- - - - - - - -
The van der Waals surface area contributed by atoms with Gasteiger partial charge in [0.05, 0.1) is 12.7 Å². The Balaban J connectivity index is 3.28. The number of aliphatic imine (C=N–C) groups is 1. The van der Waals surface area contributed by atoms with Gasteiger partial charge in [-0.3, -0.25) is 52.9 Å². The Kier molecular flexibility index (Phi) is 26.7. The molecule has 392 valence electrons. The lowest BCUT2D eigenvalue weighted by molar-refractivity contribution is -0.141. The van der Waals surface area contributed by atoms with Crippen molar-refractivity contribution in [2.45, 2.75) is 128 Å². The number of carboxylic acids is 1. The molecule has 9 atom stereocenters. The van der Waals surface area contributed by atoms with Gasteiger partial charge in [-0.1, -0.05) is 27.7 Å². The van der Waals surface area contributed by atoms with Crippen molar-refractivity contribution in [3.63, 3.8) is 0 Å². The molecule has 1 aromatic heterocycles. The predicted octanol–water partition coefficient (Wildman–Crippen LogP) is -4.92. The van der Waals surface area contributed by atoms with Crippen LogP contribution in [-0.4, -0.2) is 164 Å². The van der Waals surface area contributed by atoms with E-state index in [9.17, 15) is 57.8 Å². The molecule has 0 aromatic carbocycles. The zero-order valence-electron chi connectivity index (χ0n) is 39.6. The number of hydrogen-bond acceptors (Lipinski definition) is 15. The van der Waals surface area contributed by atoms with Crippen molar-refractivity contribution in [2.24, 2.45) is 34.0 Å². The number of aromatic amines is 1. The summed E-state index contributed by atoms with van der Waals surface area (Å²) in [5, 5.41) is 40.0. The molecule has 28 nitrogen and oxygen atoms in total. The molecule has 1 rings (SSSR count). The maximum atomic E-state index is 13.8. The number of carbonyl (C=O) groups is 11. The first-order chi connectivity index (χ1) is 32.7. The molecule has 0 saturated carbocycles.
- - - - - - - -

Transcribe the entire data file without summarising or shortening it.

The van der Waals surface area contributed by atoms with Gasteiger partial charge in [0.05, 0.1) is 12.7 Å². The Balaban J connectivity index is 3.28. The number of aliphatic imine (C=N–C) groups is 1. The van der Waals surface area contributed by atoms with Gasteiger partial charge in [-0.3, -0.25) is 52.9 Å². The Kier molecular flexibility index (Phi) is 26.7. The molecule has 392 valence electrons. The lowest BCUT2D eigenvalue weighted by molar-refractivity contribution is -0.141. The van der Waals surface area contributed by atoms with Crippen molar-refractivity contribution in [2.45, 2.75) is 128 Å². The number of carboxylic acids is 1. The molecule has 9 atom stereocenters. The van der Waals surface area contributed by atoms with Gasteiger partial charge in [-0.1, -0.05) is 27.7 Å². The van der Waals surface area contributed by atoms with Crippen molar-refractivity contribution in [3.63, 3.8) is 0 Å². The molecule has 1 aromatic heterocycles. The predicted octanol–water partition coefficient (Wildman–Crippen LogP) is -4.92. The van der Waals surface area contributed by atoms with Crippen LogP contribution in [-0.4, -0.2) is 164 Å². The van der Waals surface area contributed by atoms with E-state index in [9.17, 15) is 57.8 Å². The molecule has 0 aromatic carbocycles. The zero-order valence-electron chi connectivity index (χ0n) is 39.6. The number of hydrogen-bond acceptors (Lipinski definition) is 15. The van der Waals surface area contributed by atoms with Crippen molar-refractivity contribution in [2.24, 2.45) is 34.0 Å². The number of aromatic amines is 1. The summed E-state index contributed by atoms with van der Waals surface area (Å²) in [5, 5.41) is 40.0. The molecule has 28 nitrogen and oxygen atoms in total. The molecule has 1 rings (SSSR count). The maximum atomic E-state index is 13.8. The number of carbonyl (C=O) groups is 11. The first-order chi connectivity index (χ1) is 32.7. The molecule has 0 saturated carbocycles.